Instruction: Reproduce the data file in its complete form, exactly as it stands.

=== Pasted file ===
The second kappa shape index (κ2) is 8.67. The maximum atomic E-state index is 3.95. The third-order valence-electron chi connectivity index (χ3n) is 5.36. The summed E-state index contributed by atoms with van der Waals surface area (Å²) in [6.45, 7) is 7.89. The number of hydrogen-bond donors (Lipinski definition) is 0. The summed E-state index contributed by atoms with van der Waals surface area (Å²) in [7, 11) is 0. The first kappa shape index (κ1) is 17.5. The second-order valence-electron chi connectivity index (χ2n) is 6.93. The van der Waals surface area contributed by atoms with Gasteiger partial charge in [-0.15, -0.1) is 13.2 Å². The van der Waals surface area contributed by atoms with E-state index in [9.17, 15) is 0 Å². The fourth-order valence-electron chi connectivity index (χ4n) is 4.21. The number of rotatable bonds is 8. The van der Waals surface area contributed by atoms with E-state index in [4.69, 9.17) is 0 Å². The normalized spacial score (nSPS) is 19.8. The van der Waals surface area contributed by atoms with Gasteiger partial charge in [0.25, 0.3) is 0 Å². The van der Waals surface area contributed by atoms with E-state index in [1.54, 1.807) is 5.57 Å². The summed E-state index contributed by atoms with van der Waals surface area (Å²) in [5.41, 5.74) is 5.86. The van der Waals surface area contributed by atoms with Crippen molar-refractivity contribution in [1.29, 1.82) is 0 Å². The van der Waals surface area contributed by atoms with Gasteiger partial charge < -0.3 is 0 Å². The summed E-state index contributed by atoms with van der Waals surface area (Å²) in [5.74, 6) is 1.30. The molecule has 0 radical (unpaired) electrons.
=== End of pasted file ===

The second kappa shape index (κ2) is 8.67. The maximum atomic E-state index is 3.95. The third-order valence-electron chi connectivity index (χ3n) is 5.36. The summed E-state index contributed by atoms with van der Waals surface area (Å²) in [6.45, 7) is 7.89. The number of hydrogen-bond donors (Lipinski definition) is 0. The summed E-state index contributed by atoms with van der Waals surface area (Å²) in [7, 11) is 0. The first kappa shape index (κ1) is 17.5. The second-order valence-electron chi connectivity index (χ2n) is 6.93. The van der Waals surface area contributed by atoms with Gasteiger partial charge in [-0.15, -0.1) is 13.2 Å². The van der Waals surface area contributed by atoms with E-state index in [9.17, 15) is 0 Å². The fourth-order valence-electron chi connectivity index (χ4n) is 4.21. The number of rotatable bonds is 8. The van der Waals surface area contributed by atoms with E-state index in [4.69, 9.17) is 0 Å². The normalized spacial score (nSPS) is 19.8. The van der Waals surface area contributed by atoms with Gasteiger partial charge in [0.25, 0.3) is 0 Å². The van der Waals surface area contributed by atoms with E-state index in [1.54, 1.807) is 5.57 Å². The summed E-state index contributed by atoms with van der Waals surface area (Å²) in [5.41, 5.74) is 5.86. The van der Waals surface area contributed by atoms with Crippen molar-refractivity contribution in [1.29, 1.82) is 0 Å². The van der Waals surface area contributed by atoms with Gasteiger partial charge < -0.3 is 0 Å². The summed E-state index contributed by atoms with van der Waals surface area (Å²) in [5.74, 6) is 1.30. The molecule has 0 radical (unpaired) electrons.